When I was young(er) and I lost something, the instant I realized said thing was no longer in my possession I immediately spiraled into an obsessive panic. I felt the urge to FIND the thing and to find it NOW. If, after wildly riffling through all my belongings and scouring my immediate surroundings I did not find the thing, I widened the range of my search. I probed every possible nook and cranny and even occasionally interrogated innocent bystanders to see if they had seen or taken the thing. If still I had no luck and saw that I would be forced to accept the fact that my precious thing was indefinitely gone, I would move into Phase II of the Lost Things Mania: REPLACE THE THING. I would look for the quickest and cheapest way – quick being more important than cheap – to get a new pen or pair of sunglasses or piece of jewelry. You see, what I really wished was to erase from memory the very idea that that thing had ever gotten lost in the first place.
I do not want to be sitting here, writing this. I would rather be doing any other thing in the world. I have procrastinated for long enough and now, in the short time I have, I must write.
I was going to start this long overdue post by saying that time is flying. I was going to say that there are certain things I need to write about from the time right before Rafa’s death and birth so that I will never forget them. But now, time is mush. Time is nothing.
I have a somewhat strange practice that I do at the beginning of each year. A while back, a friend of mine told me about las Cabañuelas: in some Oaxacan communities people believe that one can learn something about the upcoming year by paying a bit more attention to what happens in the first twelve days of January. Each day corresponds to an upcoming month. I like the idea of seeding intentions or understanding better what one could expect of the year, simply by being more aware during its first days. And so, since 2015 I have been writing monthly intentions for the year between the first and twelfth of January.
But since Rafa’s death, time is different – I no longer live it as a mere instrument to mark the passing of specific events. Though I’d like to still believe that time is divisible, limited, linear… I no longer believe it’s that simple. I now experience linear time as a trick. When I turned to the month of December in my calendar this year, I read the intention there, shook my head and laughed cynically. It said: “Enjoy the moments of feeling good and wellbeing. It is a time to celebrate a wonderful, magical year.”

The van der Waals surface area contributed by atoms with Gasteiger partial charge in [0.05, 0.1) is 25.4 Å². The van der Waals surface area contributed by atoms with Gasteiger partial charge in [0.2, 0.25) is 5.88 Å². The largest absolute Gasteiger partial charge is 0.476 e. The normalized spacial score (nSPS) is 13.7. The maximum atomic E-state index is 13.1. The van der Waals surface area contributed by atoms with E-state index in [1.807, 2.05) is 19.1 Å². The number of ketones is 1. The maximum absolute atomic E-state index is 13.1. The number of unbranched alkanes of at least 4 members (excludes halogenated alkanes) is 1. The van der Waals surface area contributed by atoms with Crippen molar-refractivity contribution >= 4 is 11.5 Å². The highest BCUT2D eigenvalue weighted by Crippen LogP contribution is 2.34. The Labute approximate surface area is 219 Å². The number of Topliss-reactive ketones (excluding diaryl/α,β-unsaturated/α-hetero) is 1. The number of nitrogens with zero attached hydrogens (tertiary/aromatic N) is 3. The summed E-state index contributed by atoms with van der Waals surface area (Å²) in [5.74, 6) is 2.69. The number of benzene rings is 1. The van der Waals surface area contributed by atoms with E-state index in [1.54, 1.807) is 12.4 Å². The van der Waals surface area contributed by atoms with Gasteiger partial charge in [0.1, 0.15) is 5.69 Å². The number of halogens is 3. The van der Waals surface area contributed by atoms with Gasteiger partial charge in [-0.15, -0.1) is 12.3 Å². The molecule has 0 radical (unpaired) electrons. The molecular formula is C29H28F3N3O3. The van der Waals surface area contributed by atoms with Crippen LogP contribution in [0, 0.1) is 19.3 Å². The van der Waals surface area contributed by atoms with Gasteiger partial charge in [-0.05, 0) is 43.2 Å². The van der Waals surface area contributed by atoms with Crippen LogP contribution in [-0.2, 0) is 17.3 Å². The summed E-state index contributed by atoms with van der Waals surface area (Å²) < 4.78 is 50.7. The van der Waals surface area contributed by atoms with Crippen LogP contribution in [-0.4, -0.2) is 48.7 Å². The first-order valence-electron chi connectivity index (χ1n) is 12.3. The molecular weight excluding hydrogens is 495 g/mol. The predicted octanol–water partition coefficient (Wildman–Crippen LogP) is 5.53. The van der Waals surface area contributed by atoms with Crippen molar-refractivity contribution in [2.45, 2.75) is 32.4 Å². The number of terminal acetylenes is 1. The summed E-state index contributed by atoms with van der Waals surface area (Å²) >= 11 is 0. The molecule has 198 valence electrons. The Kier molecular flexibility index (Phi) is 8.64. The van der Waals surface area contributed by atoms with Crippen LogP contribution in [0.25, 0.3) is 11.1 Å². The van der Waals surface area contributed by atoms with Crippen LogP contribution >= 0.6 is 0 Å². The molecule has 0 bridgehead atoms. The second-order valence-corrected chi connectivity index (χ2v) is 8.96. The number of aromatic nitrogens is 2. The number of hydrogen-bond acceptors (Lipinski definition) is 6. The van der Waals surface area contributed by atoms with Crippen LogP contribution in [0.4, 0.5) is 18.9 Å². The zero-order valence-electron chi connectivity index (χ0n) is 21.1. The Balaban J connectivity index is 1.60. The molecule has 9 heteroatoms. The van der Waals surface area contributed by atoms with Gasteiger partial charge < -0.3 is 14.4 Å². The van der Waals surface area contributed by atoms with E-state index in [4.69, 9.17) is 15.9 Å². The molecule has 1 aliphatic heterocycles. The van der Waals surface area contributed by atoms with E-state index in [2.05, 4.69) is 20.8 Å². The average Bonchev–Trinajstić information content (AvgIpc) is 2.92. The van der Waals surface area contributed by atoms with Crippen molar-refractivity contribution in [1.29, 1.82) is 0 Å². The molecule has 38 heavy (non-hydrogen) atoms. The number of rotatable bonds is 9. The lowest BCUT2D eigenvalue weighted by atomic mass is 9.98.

Below that, in pencil, I wrote myself a note in response: “Fuck you, former self.”
I saw Coco. I went to see it the day after Christmas with Yeyo and the rest of my family. I was two months pregnant. I actually really liked it. I cried at the end, thinking about how we would soon be a bigger family with a new baby. I also heard a lot of grumbling in Oaxaca this year about the commercialization and Disney-ification of el Día de los Muertos as a result of this and other films. As November approached, there was a tangible shift in the energy of the city. Every hotel was fully booked and flights were impossible to find. The place was going to be a full capacity and that made me nervous.
Don’t get me wrong: I love everything about this holiday. I love the colors: purples, oranges, yellows, fuchsias, black. I love the costumes and parades and the building of altars. I love the solemnity and the celebration all tied up in one paradoxical package. It’s the pretty much the only holiday I celebrate all year. But with all the hype in the U.S.A. about Day of the Dead in recent years, Oaxaca has become somewhat of a mecca for foreigners during these days. And this time around, well, I have a very different relationship with death than I did before.
Note: Sometimes, this blog will be in Spanish. Sometimes in English. I will not translate, but rather try to strike a balance between English and Spanish posts so that these reflections can reach a broader audience.
Nota: A veces, escribiré en español. A veces, en inglés. No voy a intentar a traducir todo, sino encontrar un equilibrio entre las publicaciones en inglés y español para que estas reflexiones pueden alcanzar una audiencia más amplia.
Hoy, el 24 de octubre solía ser el Día del San Rafael, el arcángel. También hay cierta evidencia de que hoy, hace un año, fue el día que el embrión que era nuestro Rafa se implantó en mi útero. Nunca lo sabremos por seguro. Pero me parece un buen momento para compartir algunas de las sincronías relacionadas con el nombre y el ser que fue Rafael.
Nuestro bebé no tenía nombre. Por muchos, muchos meses no supimos como llamarle. Su nombre sólo vino después de que murió y nació. En el mero principio pensábamos que iba a ser una niña entonces le decíamos “lentejita” porque presumimos que era Ruby quien venía en camino. Luego, cuando descubrimos que el bebé tenía pene, Yeyo se obsesionó con la idea de que aún así, el nombre tenía que empezar con una “R”. Buscamos por arriba y por abajo los nombres que nos gustaron que empezaban con “R”. Fue difícil. Creamos una pequeña lista de candidatos y la escribí en un cartón amarillo que colgué en el refri. De vez en cuando agregamos un nombre a la lista.